ANSWERS – Back To School Wine Quiz

Thank you for participating in the Wine Star Back To School Wine Quiz! (If you haven’t taken it yet, go take it and then come read this.) I hope you all rewarded yourself with a nice glass of something for getting in the school spirit.  Here’s a little wine-know about each of the 15 items on the quiz.  Overall, we have some super Wine Knows following this blog!! I’m impressed!!

Cabernet Sauvignon (93% answered correctly!)

Grape Varietal

Cabernet Sauvignon is a well-known grape that often is used to make single-varietal wines (wines that only use this grape). It originates from Bordeaux, France where it is one of the major blending grapes used in red Bordeauxs.

 

Pinot Noir (100% answered correctly!)

Grape Varietal

I guess I don’t even need to explain this one since everyone got it right. But Pinot Noir is also often made as a single-varietal wine. It has some significant characteristic differences from its varied producing regions – fun to taste one from Oregon, from France, from New Zealand, etc!

 

Bordeaux (96% answered correctly!)

Region/Appellation

Bordeaux is a region in France that produces some of those most important – or influential – wines. There are several major blending grapes used in Bordeaux wines – for red they include Cabernet Sauvignon, Cabernet Franc, Malbec, Merlot, and Petit Verdot.

 

Super Tuscan (67% answered correctly!)

This one was tricky… it would be more accurate to answer this one as “neither” a grape varietal or a region/appellation. But it is more closely aligned with a designated appellation than anything.

Basically, “Super Tuscan” refers to a wine made in Tuscany, Italy that most typically includes the grapes Cabernet Sauvignon, Sangiovese, Merlot, and/or Canaiolo. These wines have a lower “quality” designation based on Italian wine laws but only because they don’t follow all the rules in order to be labeled at the higher quality classification step. However, the original Super Tuscan wines are made by some of the most well known producers and have an innovative touch to them – especially when these first started to appear in the the 1970s. So while they are down a step on the classification scale, they are often up a step on price point (especially the more famous Super Tuscans such as Sassicaia, Tignanello, or Ornellaia). You won’t see “Super Tuscan” on a label, but you may see “Toscana IGT” (the appellation). Many restaurants refer to these wines as a “Super Tuscans” on their menu.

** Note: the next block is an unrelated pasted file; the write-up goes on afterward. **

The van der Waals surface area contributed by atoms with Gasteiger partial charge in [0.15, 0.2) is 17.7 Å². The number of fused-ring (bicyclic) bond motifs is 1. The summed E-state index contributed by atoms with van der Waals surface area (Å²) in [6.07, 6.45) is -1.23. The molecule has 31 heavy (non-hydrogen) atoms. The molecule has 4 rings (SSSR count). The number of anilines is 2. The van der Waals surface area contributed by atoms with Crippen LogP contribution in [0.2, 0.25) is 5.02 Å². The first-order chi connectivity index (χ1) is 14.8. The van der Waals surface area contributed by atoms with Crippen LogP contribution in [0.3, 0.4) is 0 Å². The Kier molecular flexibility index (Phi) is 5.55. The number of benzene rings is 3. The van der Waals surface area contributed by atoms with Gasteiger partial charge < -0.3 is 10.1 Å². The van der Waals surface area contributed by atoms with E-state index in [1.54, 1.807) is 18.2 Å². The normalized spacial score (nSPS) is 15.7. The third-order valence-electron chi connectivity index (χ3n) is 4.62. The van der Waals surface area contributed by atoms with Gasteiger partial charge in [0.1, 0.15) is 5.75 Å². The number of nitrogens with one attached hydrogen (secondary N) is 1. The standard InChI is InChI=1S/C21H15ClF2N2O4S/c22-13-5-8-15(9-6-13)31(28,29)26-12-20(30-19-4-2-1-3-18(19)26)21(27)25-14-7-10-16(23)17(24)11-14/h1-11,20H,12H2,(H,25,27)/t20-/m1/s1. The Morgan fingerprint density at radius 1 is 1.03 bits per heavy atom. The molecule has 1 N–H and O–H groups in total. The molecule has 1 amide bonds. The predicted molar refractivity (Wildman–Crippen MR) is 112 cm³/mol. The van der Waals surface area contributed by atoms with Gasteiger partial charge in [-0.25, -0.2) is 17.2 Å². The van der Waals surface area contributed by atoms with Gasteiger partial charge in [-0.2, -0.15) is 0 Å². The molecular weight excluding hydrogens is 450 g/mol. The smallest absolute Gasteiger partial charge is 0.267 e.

Chardonnay (81% answered correctly!)

Grape Varietal

This is a grape varietal – it is one of the most widely planted white wine grapes and is often used to produce wine made with 100% Chardonnay. Chardonnay originated in Burgundy, France – so if you’re buying a bottle of white Burgundy, it is Chardonnay!

 

Barolo (74% answered correctly!)

Region/Appellation

Barolo is a designated region within the northwestern part of Italy in Piemonte. You will see “DOCG” after “Barolo” on a label, which is indicative of its quality classification. Barolo is made with the Nebbiolo grape and is one of the few wines that can usually be aged for over 20 years!

 

Burgundy (81% answered correctly!)

Region/Appellation